It is not difficult to find examples of the authority of unevasive truthful thinkers. In P.H. Butter’s Introduction to his 1982 book, William Blake Selected Poems, he talked of William Blake being a prophet: ‘The prophet is also a spokesman for God…Blake claimed in a letter in 1803 to have completed “the Grandest Poem that this World Contains…I may praise it, since I dare not pretend to be any other than the Secretary; the Authors are in Eternity.” His belief in inspiration contributed to that “terrifying” honesty which T.S. Eliot saw in him’ (p.xiii of 267). Unlike resigned adults, prophets were not evasive of the truth of integrative or cooperative meaning or God. As it says in the Bible prophets were able to ‘delight in the fear of the Lord’ (Isa. 11:3). This unevasiveness is what allowed prophets to think truthfully and thus effectively—to be, as the aforementioned definition of a prophet states, ‘someone who speaks for God’.
Like Blake, when he stated, ‘I may praise it, since I dare not pretend to be any other than the Secretary; the Authors are in Eternity’, Christ explained his denial-free, unevasive, integrative-meaning-accessing, sound, secure, non-egocentric state when he said, ‘By myself I can do nothing; I judge only as I hear, and my judgment is just, for I seek not to please myself but him who sent me’ (John 5:30) and ‘He who speaks on his own does so to gain honour for himself, but he who works for the honour of the one who sent him is a man of truth; there is nothing false about him’ (John 7:18). Prophets were the very essence of humility. They were the least egocentric of people. To quote Moses they ‘served the Lord’ (see Deut. 34:5) not their ego. They stood by the truth of integrative meaning but when they did they were misrepresented as being arrogant.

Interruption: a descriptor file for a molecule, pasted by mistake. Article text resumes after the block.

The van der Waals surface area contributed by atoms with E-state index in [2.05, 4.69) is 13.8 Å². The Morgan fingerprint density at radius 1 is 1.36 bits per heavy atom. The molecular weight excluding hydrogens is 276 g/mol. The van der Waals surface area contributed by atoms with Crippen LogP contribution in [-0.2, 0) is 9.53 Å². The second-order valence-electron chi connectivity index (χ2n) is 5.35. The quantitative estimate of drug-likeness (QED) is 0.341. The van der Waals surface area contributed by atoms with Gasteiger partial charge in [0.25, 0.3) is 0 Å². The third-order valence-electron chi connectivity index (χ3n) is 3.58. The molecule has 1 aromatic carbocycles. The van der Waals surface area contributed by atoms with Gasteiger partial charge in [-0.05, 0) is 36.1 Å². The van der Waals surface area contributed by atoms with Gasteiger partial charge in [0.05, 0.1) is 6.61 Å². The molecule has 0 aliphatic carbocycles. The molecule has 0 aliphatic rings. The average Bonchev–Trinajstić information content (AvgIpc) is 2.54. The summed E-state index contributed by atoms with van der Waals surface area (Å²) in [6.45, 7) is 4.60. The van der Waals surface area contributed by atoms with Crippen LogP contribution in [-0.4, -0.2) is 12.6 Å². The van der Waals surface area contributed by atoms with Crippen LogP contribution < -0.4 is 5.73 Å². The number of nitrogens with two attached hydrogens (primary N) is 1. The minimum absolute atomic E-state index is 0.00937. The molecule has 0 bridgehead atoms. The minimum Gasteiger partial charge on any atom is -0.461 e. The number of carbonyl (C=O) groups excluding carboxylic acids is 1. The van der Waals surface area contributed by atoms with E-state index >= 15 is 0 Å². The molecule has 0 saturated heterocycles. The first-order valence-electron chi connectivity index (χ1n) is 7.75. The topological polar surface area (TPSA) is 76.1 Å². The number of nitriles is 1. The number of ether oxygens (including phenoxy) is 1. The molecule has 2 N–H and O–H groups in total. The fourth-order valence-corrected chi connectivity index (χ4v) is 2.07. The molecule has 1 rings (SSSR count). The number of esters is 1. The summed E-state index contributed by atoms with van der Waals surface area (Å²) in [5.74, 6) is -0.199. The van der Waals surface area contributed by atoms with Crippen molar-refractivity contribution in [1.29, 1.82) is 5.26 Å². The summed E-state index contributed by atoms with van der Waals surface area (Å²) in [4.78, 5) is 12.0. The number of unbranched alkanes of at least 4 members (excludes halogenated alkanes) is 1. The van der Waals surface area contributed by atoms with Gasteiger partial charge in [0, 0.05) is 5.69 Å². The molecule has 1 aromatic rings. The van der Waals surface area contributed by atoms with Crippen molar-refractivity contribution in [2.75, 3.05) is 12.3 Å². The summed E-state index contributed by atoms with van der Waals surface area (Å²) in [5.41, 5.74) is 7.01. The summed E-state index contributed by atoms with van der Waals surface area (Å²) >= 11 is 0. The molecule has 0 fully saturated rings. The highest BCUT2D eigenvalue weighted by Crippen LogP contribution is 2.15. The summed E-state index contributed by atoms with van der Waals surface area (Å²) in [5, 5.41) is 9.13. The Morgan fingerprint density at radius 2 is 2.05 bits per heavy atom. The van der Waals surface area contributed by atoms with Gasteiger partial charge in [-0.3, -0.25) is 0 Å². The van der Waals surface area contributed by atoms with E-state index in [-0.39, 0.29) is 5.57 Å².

The unresigned prophet Sir Laurens van der Post was misunderstood as being arrogant, egotistical and dogmatic, writing in one of his books that he was ‘accused of always knowing better, and being dogmatic Page 458 of
Print Edition and domineering in my ways and in the advice I gave. As far as I was concerned, this was not in the least due to any hidden, egotistical agenda in my spirit’ (The Admiral’s Baby, 1996, p.142 of 340). In the Plato essay it was described how J.D.F. Jones attempted to ‘crucify’ Sir Laurens van der Post as a liar and a charlatan in his 2001 ‘biography’. I pointed out that if Sir Laurens were guilty of exaggeration, it wasn’t because he was arrogant and egocentric, rather it was because of the need to counter the immense loneliness of being a denial-free thinker. The real motivation for J.D.F. Jones’ book was that Sir Laurens had an unresigned prophet’s authoritativeness and capability to reveal the truth about the human condition—attributes that J.D.F. Jones’ resigned world found unbearable.